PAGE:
“According to Scripture: A Brief History of the Good Friday, and Its Theological Value”

“According to Scripture: A Brief History of the Good Friday, and Its Theological Value”

“May Christ’s sacrifice give us the courage to offer our own bodies for justice and peace.”
–Oscar Romero (1917 – 1980)

What did happen to Jesus on Good Friday?

Take a look at the chart below for references in the Bible:

I. The Historicity of the Good Friday and the Death of Jesus

  1. Jesus prayed in Gethsemane.
  2. He is betrayed by Judas.
  3. He was put on trial before the Jewish Supreme Court: the Sanhedrin
  4. The Sanhedrin condemned Jesus to death.
  5. Peter, one of Jesus’ famous disciplines, betrayed Jesus.
  6. Jesus was put on trial before Pilate.
  7. Jesus appeared before Herod for a trial.
  8. Jesus appeared before Pilate for a second trial.
  9. Before his death, the Roman soldiers whipped him, beat him, mocked him, and pierced his body (side).
  10. The Roman soldiers crucified Jesus.
  11. While hanging on the cross, Jesus made seven great statements. His last words were “It is finished.”
  12. Jesus is declared dead.
  13. He was buried before sundown.

II. The Theological and Practical Significance of Good Friday

A. The writers of the New Testament interpret the death of Jesus as a sacrificial atonement for the sins of God’s human creations. In other words, they attributed a cosmic significance to the death of Jesus and construed it as an act of human courage and determination.

B. All of them argue that Jesus’ death was a substitution for the death of God’s image bearers. In other words, Jesus is a model of true love, human servanthood, and selflessness.

C. The writers of the Christian New Testament contend that on the Good Friday, Jesus died as a remission for the sins of all people and all ethnicity, both Jews and non-Jews, men and women, male and female, and the LGBTQ+ people, to use a contemporary concept.

D. According to these same writers, Jesus’ death not only effectuated divine peace (having peace with God, living in peace and understanding with God); also, it established divine forgiveness and secured reconciliation between God and his image bearers.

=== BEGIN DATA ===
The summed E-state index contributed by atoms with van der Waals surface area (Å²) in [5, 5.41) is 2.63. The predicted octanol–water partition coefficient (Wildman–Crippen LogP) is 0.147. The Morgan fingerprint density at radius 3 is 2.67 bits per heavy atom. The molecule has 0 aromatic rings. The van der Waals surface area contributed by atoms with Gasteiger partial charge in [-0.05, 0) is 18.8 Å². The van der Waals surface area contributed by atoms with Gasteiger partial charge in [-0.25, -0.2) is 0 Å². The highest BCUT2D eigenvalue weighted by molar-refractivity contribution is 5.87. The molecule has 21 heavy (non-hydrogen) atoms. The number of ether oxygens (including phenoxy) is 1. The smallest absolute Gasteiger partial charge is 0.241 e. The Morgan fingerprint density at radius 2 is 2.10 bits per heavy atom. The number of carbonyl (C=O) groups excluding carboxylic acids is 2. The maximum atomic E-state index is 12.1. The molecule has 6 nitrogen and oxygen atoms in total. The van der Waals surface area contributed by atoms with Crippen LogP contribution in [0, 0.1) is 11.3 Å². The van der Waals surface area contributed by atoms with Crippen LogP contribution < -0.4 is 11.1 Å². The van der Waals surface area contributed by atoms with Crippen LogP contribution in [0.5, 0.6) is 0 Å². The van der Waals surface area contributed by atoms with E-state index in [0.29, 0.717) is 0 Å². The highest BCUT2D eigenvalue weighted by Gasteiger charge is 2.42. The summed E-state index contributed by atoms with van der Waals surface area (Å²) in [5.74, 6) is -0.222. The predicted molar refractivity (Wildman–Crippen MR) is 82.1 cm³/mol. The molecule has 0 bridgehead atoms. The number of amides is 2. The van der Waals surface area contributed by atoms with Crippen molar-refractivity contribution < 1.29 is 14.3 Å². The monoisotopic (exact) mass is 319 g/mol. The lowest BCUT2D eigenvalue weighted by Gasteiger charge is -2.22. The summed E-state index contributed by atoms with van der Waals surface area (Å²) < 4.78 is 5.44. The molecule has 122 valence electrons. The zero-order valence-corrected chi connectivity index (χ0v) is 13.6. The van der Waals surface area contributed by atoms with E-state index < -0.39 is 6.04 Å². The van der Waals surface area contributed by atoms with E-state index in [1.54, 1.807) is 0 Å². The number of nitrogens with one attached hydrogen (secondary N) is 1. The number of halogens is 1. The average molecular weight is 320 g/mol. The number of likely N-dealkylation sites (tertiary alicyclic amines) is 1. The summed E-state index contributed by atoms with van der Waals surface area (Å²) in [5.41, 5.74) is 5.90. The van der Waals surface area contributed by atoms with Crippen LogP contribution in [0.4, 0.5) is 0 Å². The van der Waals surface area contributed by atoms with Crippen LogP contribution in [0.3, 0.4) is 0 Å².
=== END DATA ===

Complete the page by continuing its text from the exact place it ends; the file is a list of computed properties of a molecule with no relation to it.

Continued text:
E. According to Paul, a famous writer of the New Testament books, the death of Jesus means freedom from dominion of sins, no condemnation, justification before God, and new creation. In other words, Jesus’ death offers a model for struggle against injustice and contemporary conversations on human liberation and rights.

As Father Oscar Romero (1917-1980) wrote: “May Christ’s sacrifice give us the courage to offer our own bodies for justice and peace.”

F. According to Peter, another famous writer of the New Testament Scriptures, the sufferings and death of Jesus on Good Friday are connected to the idea and way of biblical discipleship; in that regard, following Jesus might lead to human suffering, even death.

G. The New Testament writers sustain the idea that Jesus’ death on the Good Friday is a proclamation of a new and quality of life, what they theoretically phrased the “eternal life,” and the birth of a new creation, what they theoretically called the “new people of God.”

H. The authors of the New Testament interpret the events of the Good Friday and the death of Jesus as credible and reliable historical transactions (see # 1-13 above).

I. Finally, because of the historical value and theological implications attributed to the Good Friday and the death of Jesus, the writers of the New Testament make a clarion call to God’s human creations to believe in Jesus, to follow him, and to proclaim the meaning of Jesus’ death as the good news for all people and for the world–as they continue to live on this earth.

Happy Good Friday!

Leave a Reply

Fill in your details below or click an icon to log in:

WordPress.com Logo

You are commenting using your WordPress.com account. Log Out /  Change )

Google photo

You are commenting using your Google account. Log Out /  Change )

Twitter picture

You are commenting using your Twitter account. Log Out /  Change )

Facebook photo

You are commenting using your Facebook account. Log Out /  Change )

Connecting to %s